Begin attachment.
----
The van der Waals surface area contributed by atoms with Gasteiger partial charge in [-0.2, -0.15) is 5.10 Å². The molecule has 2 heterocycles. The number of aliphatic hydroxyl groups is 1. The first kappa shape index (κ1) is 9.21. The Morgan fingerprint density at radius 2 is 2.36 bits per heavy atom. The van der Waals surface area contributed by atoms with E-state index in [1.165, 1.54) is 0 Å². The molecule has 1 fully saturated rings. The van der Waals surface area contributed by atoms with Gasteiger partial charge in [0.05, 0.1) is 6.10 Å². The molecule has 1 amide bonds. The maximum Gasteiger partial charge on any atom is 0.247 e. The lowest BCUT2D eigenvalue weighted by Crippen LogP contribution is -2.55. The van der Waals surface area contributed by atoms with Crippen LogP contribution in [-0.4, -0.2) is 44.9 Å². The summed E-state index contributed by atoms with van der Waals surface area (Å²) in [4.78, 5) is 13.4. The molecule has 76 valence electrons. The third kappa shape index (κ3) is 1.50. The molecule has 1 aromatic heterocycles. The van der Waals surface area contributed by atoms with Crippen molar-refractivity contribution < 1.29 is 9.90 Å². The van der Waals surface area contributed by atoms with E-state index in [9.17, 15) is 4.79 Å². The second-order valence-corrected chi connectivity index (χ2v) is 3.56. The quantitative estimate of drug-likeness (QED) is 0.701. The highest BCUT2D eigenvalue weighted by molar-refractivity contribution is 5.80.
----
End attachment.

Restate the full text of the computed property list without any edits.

The van der Waals surface area contributed by atoms with Gasteiger partial charge in [-0.2, -0.15) is 5.10 Å². The molecule has 2 heterocycles. The number of aliphatic hydroxyl groups is 1. The first kappa shape index (κ1) is 9.21. The Morgan fingerprint density at radius 2 is 2.36 bits per heavy atom. The van der Waals surface area contributed by atoms with E-state index in [1.165, 1.54) is 0 Å². The molecule has 1 fully saturated rings. The van der Waals surface area contributed by atoms with Gasteiger partial charge in [0.05, 0.1) is 6.10 Å². The molecule has 1 amide bonds. The maximum Gasteiger partial charge on any atom is 0.247 e. The lowest BCUT2D eigenvalue weighted by Crippen LogP contribution is -2.55. The van der Waals surface area contributed by atoms with Crippen LogP contribution in [-0.4, -0.2) is 44.9 Å². The summed E-state index contributed by atoms with van der Waals surface area (Å²) in [4.78, 5) is 13.4. The molecule has 76 valence electrons. The third kappa shape index (κ3) is 1.50. The molecule has 1 aromatic heterocycles. The van der Waals surface area contributed by atoms with Crippen molar-refractivity contribution < 1.29 is 9.90 Å². The van der Waals surface area contributed by atoms with E-state index in [9.17, 15) is 4.79 Å². The second-order valence-corrected chi connectivity index (χ2v) is 3.56. The quantitative estimate of drug-likeness (QED) is 0.701. The highest BCUT2D eigenvalue weighted by molar-refractivity contribution is 5.80.